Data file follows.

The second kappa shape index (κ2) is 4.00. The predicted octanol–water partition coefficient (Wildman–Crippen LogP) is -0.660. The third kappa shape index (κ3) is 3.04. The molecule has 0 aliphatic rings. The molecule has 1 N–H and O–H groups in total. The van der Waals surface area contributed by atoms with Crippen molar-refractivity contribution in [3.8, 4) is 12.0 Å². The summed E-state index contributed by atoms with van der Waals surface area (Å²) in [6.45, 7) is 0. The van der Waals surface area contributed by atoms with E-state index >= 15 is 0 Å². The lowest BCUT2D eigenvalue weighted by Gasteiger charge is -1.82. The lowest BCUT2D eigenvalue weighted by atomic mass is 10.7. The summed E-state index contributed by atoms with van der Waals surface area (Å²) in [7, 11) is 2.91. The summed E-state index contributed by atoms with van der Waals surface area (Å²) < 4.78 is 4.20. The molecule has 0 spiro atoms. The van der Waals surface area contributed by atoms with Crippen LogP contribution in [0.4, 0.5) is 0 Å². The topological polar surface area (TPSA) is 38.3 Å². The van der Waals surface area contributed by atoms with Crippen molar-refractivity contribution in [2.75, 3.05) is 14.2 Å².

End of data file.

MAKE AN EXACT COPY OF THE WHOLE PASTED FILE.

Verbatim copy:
The second kappa shape index (κ2) is 4.00. The predicted octanol–water partition coefficient (Wildman–Crippen LogP) is -0.660. The third kappa shape index (κ3) is 3.04. The molecule has 0 aliphatic rings. The molecule has 1 N–H and O–H groups in total. The van der Waals surface area contributed by atoms with Crippen molar-refractivity contribution in [3.8, 4) is 12.0 Å². The summed E-state index contributed by atoms with van der Waals surface area (Å²) in [6.45, 7) is 0. The van der Waals surface area contributed by atoms with E-state index >= 15 is 0 Å². The lowest BCUT2D eigenvalue weighted by Gasteiger charge is -1.82. The lowest BCUT2D eigenvalue weighted by atomic mass is 10.7. The summed E-state index contributed by atoms with van der Waals surface area (Å²) in [7, 11) is 2.91. The summed E-state index contributed by atoms with van der Waals surface area (Å²) < 4.78 is 4.20. The molecule has 0 spiro atoms. The van der Waals surface area contributed by atoms with Crippen LogP contribution in [0.4, 0.5) is 0 Å². The topological polar surface area (TPSA) is 38.3 Å². The van der Waals surface area contributed by atoms with Crippen molar-refractivity contribution in [2.75, 3.05) is 14.2 Å².